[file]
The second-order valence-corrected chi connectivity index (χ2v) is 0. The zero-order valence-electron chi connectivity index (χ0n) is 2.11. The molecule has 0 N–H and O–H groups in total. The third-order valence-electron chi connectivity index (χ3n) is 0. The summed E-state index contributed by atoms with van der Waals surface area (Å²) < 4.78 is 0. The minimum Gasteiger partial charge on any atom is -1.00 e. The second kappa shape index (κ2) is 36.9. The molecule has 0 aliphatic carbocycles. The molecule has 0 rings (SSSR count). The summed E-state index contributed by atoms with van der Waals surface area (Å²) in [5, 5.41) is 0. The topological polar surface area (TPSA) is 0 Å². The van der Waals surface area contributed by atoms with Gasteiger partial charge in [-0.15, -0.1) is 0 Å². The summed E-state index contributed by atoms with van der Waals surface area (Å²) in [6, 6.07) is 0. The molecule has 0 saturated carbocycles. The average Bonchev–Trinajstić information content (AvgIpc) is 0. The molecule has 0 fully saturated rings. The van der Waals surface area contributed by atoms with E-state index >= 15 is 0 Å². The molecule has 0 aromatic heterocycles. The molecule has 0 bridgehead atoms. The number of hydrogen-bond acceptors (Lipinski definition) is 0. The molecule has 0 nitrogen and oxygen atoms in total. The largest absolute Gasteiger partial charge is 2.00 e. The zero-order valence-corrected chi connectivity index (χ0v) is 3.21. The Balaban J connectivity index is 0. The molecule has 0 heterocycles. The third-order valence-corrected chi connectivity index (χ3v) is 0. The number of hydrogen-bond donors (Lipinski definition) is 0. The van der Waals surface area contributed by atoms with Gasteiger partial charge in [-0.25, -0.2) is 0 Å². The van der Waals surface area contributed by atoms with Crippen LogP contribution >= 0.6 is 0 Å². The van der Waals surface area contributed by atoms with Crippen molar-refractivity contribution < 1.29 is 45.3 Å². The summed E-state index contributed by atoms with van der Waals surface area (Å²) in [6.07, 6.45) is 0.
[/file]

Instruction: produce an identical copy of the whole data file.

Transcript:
The second-order valence-corrected chi connectivity index (χ2v) is 0. The zero-order valence-electron chi connectivity index (χ0n) is 2.11. The molecule has 0 N–H and O–H groups in total. The third-order valence-electron chi connectivity index (χ3n) is 0. The summed E-state index contributed by atoms with van der Waals surface area (Å²) < 4.78 is 0. The minimum Gasteiger partial charge on any atom is -1.00 e. The second kappa shape index (κ2) is 36.9. The molecule has 0 aliphatic carbocycles. The molecule has 0 rings (SSSR count). The summed E-state index contributed by atoms with van der Waals surface area (Å²) in [5, 5.41) is 0. The topological polar surface area (TPSA) is 0 Å². The van der Waals surface area contributed by atoms with Gasteiger partial charge in [-0.15, -0.1) is 0 Å². The summed E-state index contributed by atoms with van der Waals surface area (Å²) in [6, 6.07) is 0. The molecule has 0 saturated carbocycles. The average Bonchev–Trinajstić information content (AvgIpc) is 0. The molecule has 0 fully saturated rings. The van der Waals surface area contributed by atoms with E-state index >= 15 is 0 Å². The molecule has 0 aromatic heterocycles. The molecule has 0 bridgehead atoms. The number of hydrogen-bond acceptors (Lipinski definition) is 0. The molecule has 0 nitrogen and oxygen atoms in total. The largest absolute Gasteiger partial charge is 2.00 e. The zero-order valence-corrected chi connectivity index (χ0v) is 3.21. The Balaban J connectivity index is 0. The molecule has 0 heterocycles. The third-order valence-corrected chi connectivity index (χ3v) is 0. The number of hydrogen-bond donors (Lipinski definition) is 0. The van der Waals surface area contributed by atoms with Gasteiger partial charge in [-0.25, -0.2) is 0 Å². The van der Waals surface area contributed by atoms with Crippen LogP contribution >= 0.6 is 0 Å². The van der Waals surface area contributed by atoms with Crippen molar-refractivity contribution < 1.29 is 45.3 Å². The summed E-state index contributed by atoms with van der Waals surface area (Å²) in [6.07, 6.45) is 0.